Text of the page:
The main reasons for the excessive use of hard power and its pitfalls have been discussed in detail in my pieces, “Lessons from Afghanistan Conundrum”, “Pentagon’s Foolish Friends” and “USA Needs to Revisit Newton’s Third Law”. I had opined that Washington and its allies have come to realise (or at least they should have) that an open-ended war on terrorism is futile and that a successful counterterrorism policy must address the legitimate political grievances that al Qaeda claims to champion – for example, US support for dictatorships in the Middle East. The past two decades and Washington’s forced exit from Afghanistan and unavoidable departure from Iraq, Syria, Libya and some other places due to unbearable human, economic and political cost, however, have made clear just how short-sighted and counterproductive the use of excessive military power as a leading component of the foreign policy was. Going by what has already been accomplished so far by the hardliners in the US establishment, Iran seems on the anvil now, as well as Turkey, being a new irritant in the eyes of the West despite being a NATO member. Nevertheless, Pakistan with nuclear deterrence in place and with war-hardened military forces, cannot afford to blink under any complacency as all designs remain focused on the denuclearisation of Pakistan. Luckily, the remarkable rise of China and resurgent Russia with prospective, as well as existing, regional economic, diplomatic and military alliances like the Collective Security Treaty Organisation (CSTO) and the Shanghai Co-operation Organisation (SCO), besides a long list of Belt and Road Initiative (BRI) countries are around now to better enable the targeted countries stand together, lest they get targeted and fall one by one.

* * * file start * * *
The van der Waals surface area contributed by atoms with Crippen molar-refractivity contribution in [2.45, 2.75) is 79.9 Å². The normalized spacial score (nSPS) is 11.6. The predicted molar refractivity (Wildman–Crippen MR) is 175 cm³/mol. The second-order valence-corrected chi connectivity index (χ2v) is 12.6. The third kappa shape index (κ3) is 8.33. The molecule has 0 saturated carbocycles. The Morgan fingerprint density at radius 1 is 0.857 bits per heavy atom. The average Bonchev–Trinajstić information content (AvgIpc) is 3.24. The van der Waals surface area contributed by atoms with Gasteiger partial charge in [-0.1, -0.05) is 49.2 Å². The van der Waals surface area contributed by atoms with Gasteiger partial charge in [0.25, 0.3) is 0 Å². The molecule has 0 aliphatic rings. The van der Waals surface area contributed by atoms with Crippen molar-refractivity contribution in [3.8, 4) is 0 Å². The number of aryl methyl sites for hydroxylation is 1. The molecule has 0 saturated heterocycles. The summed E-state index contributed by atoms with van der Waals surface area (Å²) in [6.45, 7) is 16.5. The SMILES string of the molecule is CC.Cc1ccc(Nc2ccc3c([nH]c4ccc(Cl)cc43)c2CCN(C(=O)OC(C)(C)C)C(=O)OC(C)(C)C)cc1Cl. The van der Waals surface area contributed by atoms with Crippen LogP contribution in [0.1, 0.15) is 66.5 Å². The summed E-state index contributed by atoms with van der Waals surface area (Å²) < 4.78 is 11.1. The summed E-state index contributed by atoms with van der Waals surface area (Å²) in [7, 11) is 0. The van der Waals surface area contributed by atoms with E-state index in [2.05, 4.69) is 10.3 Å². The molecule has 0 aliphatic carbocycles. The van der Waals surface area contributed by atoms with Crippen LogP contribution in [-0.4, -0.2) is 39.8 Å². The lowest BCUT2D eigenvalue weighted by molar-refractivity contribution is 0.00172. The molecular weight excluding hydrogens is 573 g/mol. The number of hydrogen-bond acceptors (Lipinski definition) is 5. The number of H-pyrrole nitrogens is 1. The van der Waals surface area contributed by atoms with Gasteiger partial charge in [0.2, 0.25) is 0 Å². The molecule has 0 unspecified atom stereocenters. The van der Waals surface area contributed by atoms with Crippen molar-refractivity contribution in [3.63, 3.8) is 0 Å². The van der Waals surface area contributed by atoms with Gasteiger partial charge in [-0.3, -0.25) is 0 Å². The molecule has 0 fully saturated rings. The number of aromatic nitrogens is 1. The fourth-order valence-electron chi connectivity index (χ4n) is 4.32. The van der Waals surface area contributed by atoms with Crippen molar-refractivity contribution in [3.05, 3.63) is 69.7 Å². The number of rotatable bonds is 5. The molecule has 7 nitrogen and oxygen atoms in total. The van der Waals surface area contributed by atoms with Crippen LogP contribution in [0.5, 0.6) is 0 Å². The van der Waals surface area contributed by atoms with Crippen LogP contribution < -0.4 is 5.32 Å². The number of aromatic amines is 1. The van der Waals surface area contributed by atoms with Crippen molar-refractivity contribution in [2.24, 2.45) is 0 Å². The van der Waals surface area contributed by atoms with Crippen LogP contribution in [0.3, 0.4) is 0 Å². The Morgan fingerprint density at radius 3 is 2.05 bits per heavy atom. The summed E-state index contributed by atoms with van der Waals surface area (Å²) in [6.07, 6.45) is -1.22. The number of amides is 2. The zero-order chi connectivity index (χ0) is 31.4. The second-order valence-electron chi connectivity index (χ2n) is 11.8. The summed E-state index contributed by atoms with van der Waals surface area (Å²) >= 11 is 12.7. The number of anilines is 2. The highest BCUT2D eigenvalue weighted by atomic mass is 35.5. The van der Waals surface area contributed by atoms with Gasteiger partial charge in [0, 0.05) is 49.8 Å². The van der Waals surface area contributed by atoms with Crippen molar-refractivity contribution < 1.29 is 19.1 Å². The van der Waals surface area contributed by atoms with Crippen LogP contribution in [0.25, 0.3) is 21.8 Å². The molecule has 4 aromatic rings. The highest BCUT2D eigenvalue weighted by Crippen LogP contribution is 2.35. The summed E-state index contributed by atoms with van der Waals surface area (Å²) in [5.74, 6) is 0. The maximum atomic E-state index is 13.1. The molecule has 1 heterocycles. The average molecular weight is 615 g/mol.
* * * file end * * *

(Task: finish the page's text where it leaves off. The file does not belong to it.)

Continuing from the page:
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About the Author

Now retired from the military, Brigadier Saleem Qamar Butt is a Geostrategic Analyst for the Pakistan Television Network and, as a freelance writer, has been published by the Daily Times, The Nation, Business News Pakistan, South Asia Pulse and South Asia Magazine.

Brig. Butt graduated from the Command and Staff College, Camberley, UK (1993) and the Japanese Combined Arms Institution, Mt Fuji (1989). He commanded an infantry regiment along the Line of Control during an active conflict period, served as Chief of Operational Staff in a Corps headquarters operating along the Pakistan-Afghanistan borders and participated in the planning and execution of medium- and large-scale anti-terror operations. He has also served as an instructor in the School of Infantry and Tactics and Directing Staff at the Command and Staff College in Quetta, and as Pakistan’s Defence Attaché to Kazakhstan, Kyrgyzstan and Uzbekistan. From 2010 to 2017, he served as Deputy Director-General, Strategic Analysis for the Government of Pakistan with focus on Pakistan’s relations with the USA, all other countries of the American continent, Central Asia and Afghanistan. In March 2020, he was selected as one of the four-member group advising Prime Minister Imran Khan on foreign relations with the United States.

Brig. Butt has a Master’s Degree in International Relations and an MSc in Defence and Warfare Studies. He has an Executive Diploma in Project Management and has studied the Arabic, Japanese and Russian languages.